Some musings on construction and flashcards...

Sunday February 6, 2011

It seems pretty clear to me that in at least some sense, people need to construct meaning or knowledge or whatever if they are going to really learn it.

As a mundane, possibly silly example: With the goal of learning Korean, I've started using an iPhone flash-card app that uses some version of graduated recall ideas of memory to maximize effectiveness.

I make my own flash-cards for this app, based on words that I encounter and want to remember and use.  I enjoy reviewing them and feel like it really helps me to remember them.

I've tried using pre-made "decks" of the elements, the US state capitals, etc... and they're just dead boring.  I don't care.

So I was thinking maybe it was because I made the flashcards that I found them more interesting and valuable, but now that I think about it it's probably just that those topics are dull as heck.  But I do lack context for them as well.  I think if I was doing a class with vocab for every lesson, or something like that, I wouldn't mind having pre-made cards that I could just start studying right away.  But I think it would just be for review - it wouldn't do as a first exposure to the material.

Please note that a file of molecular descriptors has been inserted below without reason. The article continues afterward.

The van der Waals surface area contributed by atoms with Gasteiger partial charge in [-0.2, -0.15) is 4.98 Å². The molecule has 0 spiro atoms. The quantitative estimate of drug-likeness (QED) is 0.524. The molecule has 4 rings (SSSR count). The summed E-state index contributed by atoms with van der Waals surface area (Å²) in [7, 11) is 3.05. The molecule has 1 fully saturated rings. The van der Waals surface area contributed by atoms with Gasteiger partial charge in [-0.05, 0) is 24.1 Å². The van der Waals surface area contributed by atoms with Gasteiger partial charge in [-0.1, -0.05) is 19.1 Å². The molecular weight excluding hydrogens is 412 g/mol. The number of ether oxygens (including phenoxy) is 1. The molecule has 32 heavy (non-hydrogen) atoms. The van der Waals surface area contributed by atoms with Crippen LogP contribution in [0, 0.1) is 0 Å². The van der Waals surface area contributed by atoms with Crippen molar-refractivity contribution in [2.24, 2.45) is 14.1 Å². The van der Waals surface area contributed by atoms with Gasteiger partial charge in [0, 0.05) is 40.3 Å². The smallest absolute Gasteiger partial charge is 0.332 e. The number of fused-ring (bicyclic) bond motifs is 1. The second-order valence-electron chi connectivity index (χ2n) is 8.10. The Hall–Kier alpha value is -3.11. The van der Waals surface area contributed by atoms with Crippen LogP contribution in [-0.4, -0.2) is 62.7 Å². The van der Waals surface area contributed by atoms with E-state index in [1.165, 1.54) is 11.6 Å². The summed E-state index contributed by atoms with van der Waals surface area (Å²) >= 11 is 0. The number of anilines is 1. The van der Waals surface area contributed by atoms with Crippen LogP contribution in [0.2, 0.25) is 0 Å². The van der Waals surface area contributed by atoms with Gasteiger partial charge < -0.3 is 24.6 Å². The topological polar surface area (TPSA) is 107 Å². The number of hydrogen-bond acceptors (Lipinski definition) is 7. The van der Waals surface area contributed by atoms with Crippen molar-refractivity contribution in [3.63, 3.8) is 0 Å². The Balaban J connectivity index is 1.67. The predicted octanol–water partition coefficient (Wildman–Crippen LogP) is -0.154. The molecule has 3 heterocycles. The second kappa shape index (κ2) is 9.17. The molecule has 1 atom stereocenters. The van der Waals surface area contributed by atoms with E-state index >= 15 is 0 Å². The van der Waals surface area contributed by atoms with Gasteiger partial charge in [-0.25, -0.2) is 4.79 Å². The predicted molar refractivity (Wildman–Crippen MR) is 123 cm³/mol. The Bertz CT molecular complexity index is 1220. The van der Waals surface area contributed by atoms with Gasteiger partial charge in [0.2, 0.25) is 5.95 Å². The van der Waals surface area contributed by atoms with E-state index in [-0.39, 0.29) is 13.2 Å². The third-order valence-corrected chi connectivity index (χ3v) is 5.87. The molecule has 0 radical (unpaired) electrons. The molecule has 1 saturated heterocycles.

Related wondering: How useful are flashcards for other topics, like science or history, where things don't fall into little card-sized pieces as easily as language vocabulary words?

The original question that started this ramble is this: "Do people need to construct their learning method, in addition to just what they learn?"  The answer seems to be no, although I do feel more personal investment in the flashcard thing for having chosen it for myself.  I didn't invent flashcards, and I got the idea from a friend who was already using a related program.  Teachers prescribe material and methods, and when they forget that they need to prescribe methods they invent whole classes on "study skills."  I think if a student understands and faithfully follows a prescribed study methodology, that should be sufficient.  They are free to add more on top of it, as always.

This post was originally hosted elsewhere.